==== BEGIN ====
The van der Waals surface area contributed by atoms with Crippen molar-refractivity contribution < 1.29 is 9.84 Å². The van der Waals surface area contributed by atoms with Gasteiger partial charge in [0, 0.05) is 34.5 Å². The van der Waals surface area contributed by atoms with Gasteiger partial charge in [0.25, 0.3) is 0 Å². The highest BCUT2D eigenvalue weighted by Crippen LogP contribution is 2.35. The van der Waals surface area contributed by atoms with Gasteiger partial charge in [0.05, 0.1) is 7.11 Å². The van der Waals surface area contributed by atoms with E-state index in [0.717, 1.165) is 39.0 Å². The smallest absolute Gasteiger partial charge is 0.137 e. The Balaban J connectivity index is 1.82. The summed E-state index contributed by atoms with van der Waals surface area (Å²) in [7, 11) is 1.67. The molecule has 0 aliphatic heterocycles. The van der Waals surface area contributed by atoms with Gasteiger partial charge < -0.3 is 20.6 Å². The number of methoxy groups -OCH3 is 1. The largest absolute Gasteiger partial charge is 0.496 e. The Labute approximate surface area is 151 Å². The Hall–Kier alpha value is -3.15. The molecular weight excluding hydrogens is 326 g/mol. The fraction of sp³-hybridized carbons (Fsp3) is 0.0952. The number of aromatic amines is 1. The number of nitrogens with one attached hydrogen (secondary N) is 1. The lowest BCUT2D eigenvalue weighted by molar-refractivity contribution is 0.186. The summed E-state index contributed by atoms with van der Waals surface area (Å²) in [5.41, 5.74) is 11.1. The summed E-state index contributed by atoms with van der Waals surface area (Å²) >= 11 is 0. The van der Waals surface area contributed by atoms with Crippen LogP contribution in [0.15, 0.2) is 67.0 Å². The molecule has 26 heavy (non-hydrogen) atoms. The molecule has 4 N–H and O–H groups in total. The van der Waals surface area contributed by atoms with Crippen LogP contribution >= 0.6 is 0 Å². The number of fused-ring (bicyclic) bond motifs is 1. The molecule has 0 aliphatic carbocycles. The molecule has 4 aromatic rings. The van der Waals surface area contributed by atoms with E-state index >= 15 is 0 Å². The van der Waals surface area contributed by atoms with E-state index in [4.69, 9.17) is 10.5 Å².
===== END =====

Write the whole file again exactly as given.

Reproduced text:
The van der Waals surface area contributed by atoms with Crippen molar-refractivity contribution < 1.29 is 9.84 Å². The van der Waals surface area contributed by atoms with Gasteiger partial charge in [0, 0.05) is 34.5 Å². The van der Waals surface area contributed by atoms with Gasteiger partial charge in [0.25, 0.3) is 0 Å². The highest BCUT2D eigenvalue weighted by Crippen LogP contribution is 2.35. The van der Waals surface area contributed by atoms with Gasteiger partial charge in [0.05, 0.1) is 7.11 Å². The van der Waals surface area contributed by atoms with E-state index in [0.717, 1.165) is 39.0 Å². The smallest absolute Gasteiger partial charge is 0.137 e. The Balaban J connectivity index is 1.82. The summed E-state index contributed by atoms with van der Waals surface area (Å²) in [7, 11) is 1.67. The molecule has 0 aliphatic heterocycles. The van der Waals surface area contributed by atoms with Gasteiger partial charge < -0.3 is 20.6 Å². The number of methoxy groups -OCH3 is 1. The largest absolute Gasteiger partial charge is 0.496 e. The Labute approximate surface area is 151 Å². The Hall–Kier alpha value is -3.15. The molecular weight excluding hydrogens is 326 g/mol. The fraction of sp³-hybridized carbons (Fsp3) is 0.0952. The number of aromatic amines is 1. The number of nitrogens with one attached hydrogen (secondary N) is 1. The lowest BCUT2D eigenvalue weighted by molar-refractivity contribution is 0.186. The summed E-state index contributed by atoms with van der Waals surface area (Å²) in [5.41, 5.74) is 11.1. The summed E-state index contributed by atoms with van der Waals surface area (Å²) >= 11 is 0. The van der Waals surface area contributed by atoms with Crippen LogP contribution in [0.15, 0.2) is 67.0 Å². The molecule has 26 heavy (non-hydrogen) atoms. The molecule has 4 N–H and O–H groups in total. The van der Waals surface area contributed by atoms with Crippen LogP contribution >= 0.6 is 0 Å². The number of fused-ring (bicyclic) bond motifs is 1. The molecule has 0 aliphatic carbocycles. The molecule has 4 aromatic rings. The van der Waals surface area contributed by atoms with E-state index >= 15 is 0 Å². The van der Waals surface area contributed by atoms with E-state index in [4.69, 9.17) is 10.5 Å².